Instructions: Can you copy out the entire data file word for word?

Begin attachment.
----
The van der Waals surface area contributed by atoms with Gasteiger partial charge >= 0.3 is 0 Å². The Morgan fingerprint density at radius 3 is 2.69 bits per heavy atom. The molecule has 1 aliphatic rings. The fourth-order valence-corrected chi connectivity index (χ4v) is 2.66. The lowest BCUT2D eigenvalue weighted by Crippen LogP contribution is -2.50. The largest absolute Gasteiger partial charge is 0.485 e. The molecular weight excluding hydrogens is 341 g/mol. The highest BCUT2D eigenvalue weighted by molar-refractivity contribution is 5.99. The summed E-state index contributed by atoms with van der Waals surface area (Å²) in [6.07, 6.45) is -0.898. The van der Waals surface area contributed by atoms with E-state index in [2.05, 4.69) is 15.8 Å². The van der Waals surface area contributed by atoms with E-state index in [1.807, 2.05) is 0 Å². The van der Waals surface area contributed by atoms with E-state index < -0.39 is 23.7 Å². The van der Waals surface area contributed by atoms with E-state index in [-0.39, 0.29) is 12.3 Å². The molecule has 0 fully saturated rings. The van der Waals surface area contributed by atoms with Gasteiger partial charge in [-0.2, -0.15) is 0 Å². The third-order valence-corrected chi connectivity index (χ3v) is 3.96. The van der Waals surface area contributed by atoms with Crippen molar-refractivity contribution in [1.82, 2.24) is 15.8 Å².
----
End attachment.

The van der Waals surface area contributed by atoms with Gasteiger partial charge >= 0.3 is 0 Å². The Morgan fingerprint density at radius 3 is 2.69 bits per heavy atom. The molecule has 1 aliphatic rings. The fourth-order valence-corrected chi connectivity index (χ4v) is 2.66. The lowest BCUT2D eigenvalue weighted by Crippen LogP contribution is -2.50. The largest absolute Gasteiger partial charge is 0.485 e. The molecular weight excluding hydrogens is 341 g/mol. The highest BCUT2D eigenvalue weighted by molar-refractivity contribution is 5.99. The summed E-state index contributed by atoms with van der Waals surface area (Å²) in [6.07, 6.45) is -0.898. The van der Waals surface area contributed by atoms with E-state index in [2.05, 4.69) is 15.8 Å². The van der Waals surface area contributed by atoms with E-state index in [1.807, 2.05) is 0 Å². The van der Waals surface area contributed by atoms with E-state index < -0.39 is 23.7 Å². The van der Waals surface area contributed by atoms with E-state index in [-0.39, 0.29) is 12.3 Å². The molecule has 0 fully saturated rings. The van der Waals surface area contributed by atoms with Gasteiger partial charge in [-0.2, -0.15) is 0 Å². The third-order valence-corrected chi connectivity index (χ3v) is 3.96. The van der Waals surface area contributed by atoms with Crippen molar-refractivity contribution in [1.82, 2.24) is 15.8 Å².